In a corner of what was then the Austro-Hungarian Empire, a five year old Jewish boy blinds himself in the left eye with a kitchen knife while sharpening a pencil. The surgeon, understanding the child yearns to be an artist, explains: “There is no hope for the eye, and no hope for a one-eyed artist. Drawing requires seeing three dimensions — for that you need two.” Sixty one years later a different surgeon botches a retina repair on the same patient’s other eye. Between these two blindings another set of extraordinary events provide the groundwork for the achievement of William Pachner.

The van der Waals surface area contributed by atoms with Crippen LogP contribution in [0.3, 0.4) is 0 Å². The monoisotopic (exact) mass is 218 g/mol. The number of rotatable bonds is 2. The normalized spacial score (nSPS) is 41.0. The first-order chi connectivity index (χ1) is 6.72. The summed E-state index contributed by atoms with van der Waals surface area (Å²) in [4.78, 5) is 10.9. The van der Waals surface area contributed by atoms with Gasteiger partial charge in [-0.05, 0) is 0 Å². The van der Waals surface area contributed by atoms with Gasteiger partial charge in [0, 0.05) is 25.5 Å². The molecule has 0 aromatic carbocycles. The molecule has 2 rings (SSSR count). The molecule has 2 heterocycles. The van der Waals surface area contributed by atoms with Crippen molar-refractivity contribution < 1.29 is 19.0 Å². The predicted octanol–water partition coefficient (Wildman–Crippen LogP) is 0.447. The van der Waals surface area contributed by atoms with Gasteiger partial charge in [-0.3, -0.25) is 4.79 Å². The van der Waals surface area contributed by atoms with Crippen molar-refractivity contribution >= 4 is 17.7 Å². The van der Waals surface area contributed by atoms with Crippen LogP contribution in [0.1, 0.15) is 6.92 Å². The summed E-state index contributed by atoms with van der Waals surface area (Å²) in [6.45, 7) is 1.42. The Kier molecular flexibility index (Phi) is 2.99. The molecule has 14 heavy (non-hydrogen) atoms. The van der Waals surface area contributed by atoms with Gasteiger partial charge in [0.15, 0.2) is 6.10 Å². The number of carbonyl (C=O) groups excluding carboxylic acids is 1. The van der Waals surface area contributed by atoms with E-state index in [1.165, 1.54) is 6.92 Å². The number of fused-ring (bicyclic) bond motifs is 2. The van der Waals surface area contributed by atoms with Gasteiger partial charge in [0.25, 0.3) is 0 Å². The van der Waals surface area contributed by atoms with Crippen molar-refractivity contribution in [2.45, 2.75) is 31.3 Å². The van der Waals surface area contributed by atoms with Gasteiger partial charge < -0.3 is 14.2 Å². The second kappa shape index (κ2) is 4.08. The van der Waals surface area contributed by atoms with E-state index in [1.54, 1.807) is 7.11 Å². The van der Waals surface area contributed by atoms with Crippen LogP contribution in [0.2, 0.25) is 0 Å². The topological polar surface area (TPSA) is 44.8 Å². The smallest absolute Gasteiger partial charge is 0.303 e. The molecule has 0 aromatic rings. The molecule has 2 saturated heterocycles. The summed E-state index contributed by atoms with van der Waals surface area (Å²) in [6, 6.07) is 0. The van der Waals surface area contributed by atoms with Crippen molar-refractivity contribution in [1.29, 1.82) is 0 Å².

First: in 1939, at the age of 22, Pachner is provided a three month visitor’s visa to the United States where his portfolio of European illustrations, though turned down by Esquire Magazine,